If you spent any time on social media yesterday, there’s a good chance you saw that viral video of Colorado senator Michael Bennet laying into Ted Cruz on the floor of the U.S. Senate for failing to protect South Texans from President Trump’s desire to build a wall on their land. Cruz had just made the argument that the Senate should give Trump $5.7 billion in funding for a border wall so the government shutdown could be lifted and Coast Guard employees could get paid. (Earlier today, the shutdown ended, at least temporarily, minus the $5.7 billion appropriation.) Bennet, with unusual fervor for a Senate debate, denounced the Texas senator’s “crocodile tears,” recalling that back in 2013 Cruz himself led a government shutdown that had catastrophic consequences for Colorado when it was inundated with floods. And then he laid into Cruz on the matter of eminent domain. Bennet would never encourage the federal government to take his constituents’ land, he said. Why was Cruz doing so?

It was a reminder that one of the strange things about the Trump era is how many events are funhouse-mirror images of events that transpired during Barack Obama’s presidency. In the last few years, we’ve watched Republicans relearn to love executive power and Democrats learn to hate it again. The party that scorned Obama’s negotiations with Iran as cowardly and weak is cheering Trump’s handholding with the supreme leader of North Korea. And, as the Bennet v. Cruz bout reminded us as well, the fight over Trump’s border wall bears a strong similarity to another recent attempt by the federal government to seize private land in Texas—one that played out a lot differently.

In 2009 the Bureau of Land Management published a series of surveys in the Federal Register that laid claim to small strips of land between the medial line of the Red River—the invisible line down the middle of the waterway that constitutes the border between Texas and Oklahoma—and the river’s south bank. A mundane turning of the federal bureaucracy, one might think, except that the BLM and Texas landowners south of the river happened to disagree pretty vigorously on where the south bank of the river actually was, and the difference between the two put the ownership of a lot of privately owned land in doubt.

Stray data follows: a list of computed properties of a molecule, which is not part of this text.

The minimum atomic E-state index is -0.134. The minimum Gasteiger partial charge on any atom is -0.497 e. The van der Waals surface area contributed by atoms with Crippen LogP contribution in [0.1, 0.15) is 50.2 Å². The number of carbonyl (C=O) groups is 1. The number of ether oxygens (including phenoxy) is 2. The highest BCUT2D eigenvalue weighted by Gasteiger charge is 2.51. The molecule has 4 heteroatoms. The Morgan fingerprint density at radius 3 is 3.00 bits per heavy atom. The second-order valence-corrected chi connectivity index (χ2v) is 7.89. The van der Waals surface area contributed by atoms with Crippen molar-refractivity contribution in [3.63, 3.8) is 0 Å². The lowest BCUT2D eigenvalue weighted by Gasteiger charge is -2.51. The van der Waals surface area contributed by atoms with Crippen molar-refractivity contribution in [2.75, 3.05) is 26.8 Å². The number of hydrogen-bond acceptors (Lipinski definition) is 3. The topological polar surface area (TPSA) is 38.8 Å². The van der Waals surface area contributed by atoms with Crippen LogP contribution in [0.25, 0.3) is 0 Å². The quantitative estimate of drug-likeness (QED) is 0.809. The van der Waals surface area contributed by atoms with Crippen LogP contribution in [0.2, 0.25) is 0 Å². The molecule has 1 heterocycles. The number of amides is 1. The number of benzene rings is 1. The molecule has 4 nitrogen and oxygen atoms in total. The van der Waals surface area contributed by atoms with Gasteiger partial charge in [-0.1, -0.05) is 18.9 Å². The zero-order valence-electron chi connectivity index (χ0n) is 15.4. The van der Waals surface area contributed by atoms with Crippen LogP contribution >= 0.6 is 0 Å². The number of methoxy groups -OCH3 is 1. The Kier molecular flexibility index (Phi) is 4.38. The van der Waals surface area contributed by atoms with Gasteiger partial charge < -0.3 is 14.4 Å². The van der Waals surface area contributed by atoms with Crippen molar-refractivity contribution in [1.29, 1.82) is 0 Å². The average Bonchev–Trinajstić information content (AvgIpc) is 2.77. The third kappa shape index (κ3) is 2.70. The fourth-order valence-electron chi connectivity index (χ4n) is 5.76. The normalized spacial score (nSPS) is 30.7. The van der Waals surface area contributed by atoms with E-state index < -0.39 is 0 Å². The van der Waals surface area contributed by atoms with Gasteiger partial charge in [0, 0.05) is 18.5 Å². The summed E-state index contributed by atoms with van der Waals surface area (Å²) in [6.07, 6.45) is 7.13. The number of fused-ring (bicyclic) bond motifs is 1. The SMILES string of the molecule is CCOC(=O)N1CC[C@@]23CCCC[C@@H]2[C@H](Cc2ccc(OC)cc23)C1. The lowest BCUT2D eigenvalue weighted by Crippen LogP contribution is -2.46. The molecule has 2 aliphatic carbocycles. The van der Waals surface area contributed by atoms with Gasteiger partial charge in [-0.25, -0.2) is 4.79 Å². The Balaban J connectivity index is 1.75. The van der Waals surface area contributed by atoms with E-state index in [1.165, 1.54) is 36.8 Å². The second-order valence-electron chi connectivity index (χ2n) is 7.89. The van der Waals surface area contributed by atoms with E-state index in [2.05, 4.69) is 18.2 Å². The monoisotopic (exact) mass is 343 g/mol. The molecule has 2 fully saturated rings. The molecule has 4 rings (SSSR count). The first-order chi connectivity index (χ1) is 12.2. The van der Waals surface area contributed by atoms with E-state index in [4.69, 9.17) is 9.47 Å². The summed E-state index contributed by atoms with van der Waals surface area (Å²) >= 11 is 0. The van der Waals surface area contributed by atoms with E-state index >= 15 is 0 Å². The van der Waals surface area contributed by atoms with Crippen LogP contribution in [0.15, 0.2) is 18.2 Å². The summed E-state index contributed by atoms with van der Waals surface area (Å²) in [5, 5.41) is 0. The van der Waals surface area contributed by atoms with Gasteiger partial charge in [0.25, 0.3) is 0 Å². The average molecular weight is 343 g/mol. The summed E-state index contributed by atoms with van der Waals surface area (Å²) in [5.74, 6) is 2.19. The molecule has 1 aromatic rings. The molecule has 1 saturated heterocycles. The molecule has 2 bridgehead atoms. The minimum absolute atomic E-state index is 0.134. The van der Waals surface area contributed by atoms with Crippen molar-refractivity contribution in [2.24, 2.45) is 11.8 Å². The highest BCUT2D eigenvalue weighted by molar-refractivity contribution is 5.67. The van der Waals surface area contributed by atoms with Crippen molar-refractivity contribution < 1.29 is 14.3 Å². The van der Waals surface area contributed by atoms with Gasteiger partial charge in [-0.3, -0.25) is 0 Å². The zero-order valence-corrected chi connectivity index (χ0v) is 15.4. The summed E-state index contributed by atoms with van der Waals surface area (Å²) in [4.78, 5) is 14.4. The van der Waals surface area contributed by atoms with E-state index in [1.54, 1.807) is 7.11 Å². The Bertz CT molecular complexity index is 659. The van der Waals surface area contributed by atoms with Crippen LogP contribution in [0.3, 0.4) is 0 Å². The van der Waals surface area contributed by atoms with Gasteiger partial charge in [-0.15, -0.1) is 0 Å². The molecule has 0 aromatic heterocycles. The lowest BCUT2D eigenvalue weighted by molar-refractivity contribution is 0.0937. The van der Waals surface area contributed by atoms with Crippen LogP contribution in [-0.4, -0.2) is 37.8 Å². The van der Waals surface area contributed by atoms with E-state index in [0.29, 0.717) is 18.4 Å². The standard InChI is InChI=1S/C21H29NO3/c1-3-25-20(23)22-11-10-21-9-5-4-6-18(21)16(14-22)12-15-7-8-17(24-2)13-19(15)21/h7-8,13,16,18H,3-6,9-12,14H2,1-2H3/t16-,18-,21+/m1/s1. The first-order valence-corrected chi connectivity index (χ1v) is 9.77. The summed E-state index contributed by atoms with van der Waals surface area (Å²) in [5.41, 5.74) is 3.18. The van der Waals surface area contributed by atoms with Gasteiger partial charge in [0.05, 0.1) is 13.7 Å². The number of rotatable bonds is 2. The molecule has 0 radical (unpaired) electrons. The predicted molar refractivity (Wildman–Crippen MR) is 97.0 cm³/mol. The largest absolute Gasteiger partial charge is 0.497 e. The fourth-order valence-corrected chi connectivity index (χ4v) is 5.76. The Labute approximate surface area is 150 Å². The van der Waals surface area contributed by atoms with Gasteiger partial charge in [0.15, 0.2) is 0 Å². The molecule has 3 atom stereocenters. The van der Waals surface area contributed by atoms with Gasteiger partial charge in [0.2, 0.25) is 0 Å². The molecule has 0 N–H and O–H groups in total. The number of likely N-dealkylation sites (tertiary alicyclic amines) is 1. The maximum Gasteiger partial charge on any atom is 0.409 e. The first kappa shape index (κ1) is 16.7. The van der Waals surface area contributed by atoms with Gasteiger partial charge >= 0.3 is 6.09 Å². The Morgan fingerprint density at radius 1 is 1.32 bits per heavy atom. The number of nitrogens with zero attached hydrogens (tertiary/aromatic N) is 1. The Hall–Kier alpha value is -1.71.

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The substance of the matter was labyrinthine, but the political reality of the fight was simple. Here was a federal agency under the purview of Barack Obama coming to Texas to take land from ranchers. The headlines wrote themselves, and politicians and pundits were happy to weigh in. The Texas Public Policy Foundation, a conservative think tank in Austin, launched a major effort to fight the feds in court. Texas elected officials, from Governor Greg Abbott on down to minor lawmakers like state Rep. Jonathan Stickland, toured the area and pledged to fight them too. Abbott told the agency to “come and take it” in a fundraising email, recalling the Battle of Gonzales, and Stickland expressed hope that the situation didn’t blow up into a “Nevada-type situation,” with landowners taking up arms. For a moment, that seemed as if it might happen: militia members came and rallied on some of the disputed land, employing superheated rhetoric, and the FBI followed them.

The immense political pressure worked—after reducing its claim, the BLM dropped the matter entirely when President Donald Trump took office. The lesson, hard won by the feds, was that Texans could be brought to revolt even in defense of thin strips of inaccessible river scrubland.

But let’s fast forward a few years and jump from the northern riverine boundary of the state to the southern. Texas politicians may well have been right to come to the defense of the Red River ranchers. If so, it’s hard to understand, as a matter of consistency, their relative silence in regard to another threatened federal land grab, this time on the Rio Grande. In order to build Trump’s border wall, or fence, or whatever, the federal government will have to seize a substantial amount of land on the Rio Grande’s north bank. In Texas, most of that land is privately owned.

These actions would be, in many ways, worse than what the BLM contemplated along the Red River, where the land would have been kept in more or less the same condition, regardless of who owned it. By contrast, wherever the border fence goes up, the federal government will seize and clear-cut a 150-foot buffer zone, fill it with lights, cameras, sensors, and access roads, and build a three-story steel and concrete structure, with additional infrastructure behind it. Much of this would cut across nature preserves, homesteads, ranches, colonias, and historic sites.